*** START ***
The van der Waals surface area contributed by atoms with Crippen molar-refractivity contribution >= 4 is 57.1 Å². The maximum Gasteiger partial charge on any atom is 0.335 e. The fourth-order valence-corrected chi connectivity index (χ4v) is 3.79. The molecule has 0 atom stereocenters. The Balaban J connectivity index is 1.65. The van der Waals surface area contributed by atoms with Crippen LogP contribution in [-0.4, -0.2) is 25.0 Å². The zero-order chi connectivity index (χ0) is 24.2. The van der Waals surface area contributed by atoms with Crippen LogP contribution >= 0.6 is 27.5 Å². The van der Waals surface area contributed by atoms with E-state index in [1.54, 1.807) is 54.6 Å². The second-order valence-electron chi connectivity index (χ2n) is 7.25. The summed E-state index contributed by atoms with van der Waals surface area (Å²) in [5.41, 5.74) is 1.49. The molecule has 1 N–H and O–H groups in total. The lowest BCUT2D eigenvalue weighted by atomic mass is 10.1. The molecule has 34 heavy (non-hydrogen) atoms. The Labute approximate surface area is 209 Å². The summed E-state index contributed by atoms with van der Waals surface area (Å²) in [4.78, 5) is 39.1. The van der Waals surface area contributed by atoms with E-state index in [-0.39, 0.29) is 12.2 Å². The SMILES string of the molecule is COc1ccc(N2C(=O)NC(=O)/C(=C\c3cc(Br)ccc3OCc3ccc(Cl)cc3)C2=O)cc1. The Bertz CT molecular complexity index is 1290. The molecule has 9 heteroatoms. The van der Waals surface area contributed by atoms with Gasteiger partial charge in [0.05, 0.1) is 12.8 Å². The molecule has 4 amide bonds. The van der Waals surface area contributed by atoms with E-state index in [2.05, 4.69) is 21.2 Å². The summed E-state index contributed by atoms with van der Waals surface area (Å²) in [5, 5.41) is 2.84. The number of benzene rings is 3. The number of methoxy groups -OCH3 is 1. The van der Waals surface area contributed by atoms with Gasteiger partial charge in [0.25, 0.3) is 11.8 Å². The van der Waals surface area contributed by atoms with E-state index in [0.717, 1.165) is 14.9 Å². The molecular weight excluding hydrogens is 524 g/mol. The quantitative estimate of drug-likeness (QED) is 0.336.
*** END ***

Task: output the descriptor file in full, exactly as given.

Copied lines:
The van der Waals surface area contributed by atoms with Crippen molar-refractivity contribution >= 4 is 57.1 Å². The maximum Gasteiger partial charge on any atom is 0.335 e. The fourth-order valence-corrected chi connectivity index (χ4v) is 3.79. The molecule has 0 atom stereocenters. The Balaban J connectivity index is 1.65. The van der Waals surface area contributed by atoms with Crippen LogP contribution in [-0.4, -0.2) is 25.0 Å². The zero-order chi connectivity index (χ0) is 24.2. The van der Waals surface area contributed by atoms with Crippen LogP contribution >= 0.6 is 27.5 Å². The van der Waals surface area contributed by atoms with E-state index in [1.54, 1.807) is 54.6 Å². The second-order valence-electron chi connectivity index (χ2n) is 7.25. The summed E-state index contributed by atoms with van der Waals surface area (Å²) in [5.41, 5.74) is 1.49. The molecule has 1 N–H and O–H groups in total. The lowest BCUT2D eigenvalue weighted by atomic mass is 10.1. The molecule has 34 heavy (non-hydrogen) atoms. The Labute approximate surface area is 209 Å². The summed E-state index contributed by atoms with van der Waals surface area (Å²) in [4.78, 5) is 39.1. The van der Waals surface area contributed by atoms with E-state index in [-0.39, 0.29) is 12.2 Å². The SMILES string of the molecule is COc1ccc(N2C(=O)NC(=O)/C(=C\c3cc(Br)ccc3OCc3ccc(Cl)cc3)C2=O)cc1. The Bertz CT molecular complexity index is 1290. The molecule has 9 heteroatoms. The van der Waals surface area contributed by atoms with Gasteiger partial charge in [0.05, 0.1) is 12.8 Å². The molecule has 4 amide bonds. The van der Waals surface area contributed by atoms with E-state index in [2.05, 4.69) is 21.2 Å². The summed E-state index contributed by atoms with van der Waals surface area (Å²) in [5, 5.41) is 2.84. The number of benzene rings is 3. The number of methoxy groups -OCH3 is 1. The van der Waals surface area contributed by atoms with Gasteiger partial charge in [0.25, 0.3) is 11.8 Å². The van der Waals surface area contributed by atoms with E-state index in [0.717, 1.165) is 14.9 Å². The molecular weight excluding hydrogens is 524 g/mol. The quantitative estimate of drug-likeness (QED) is 0.336.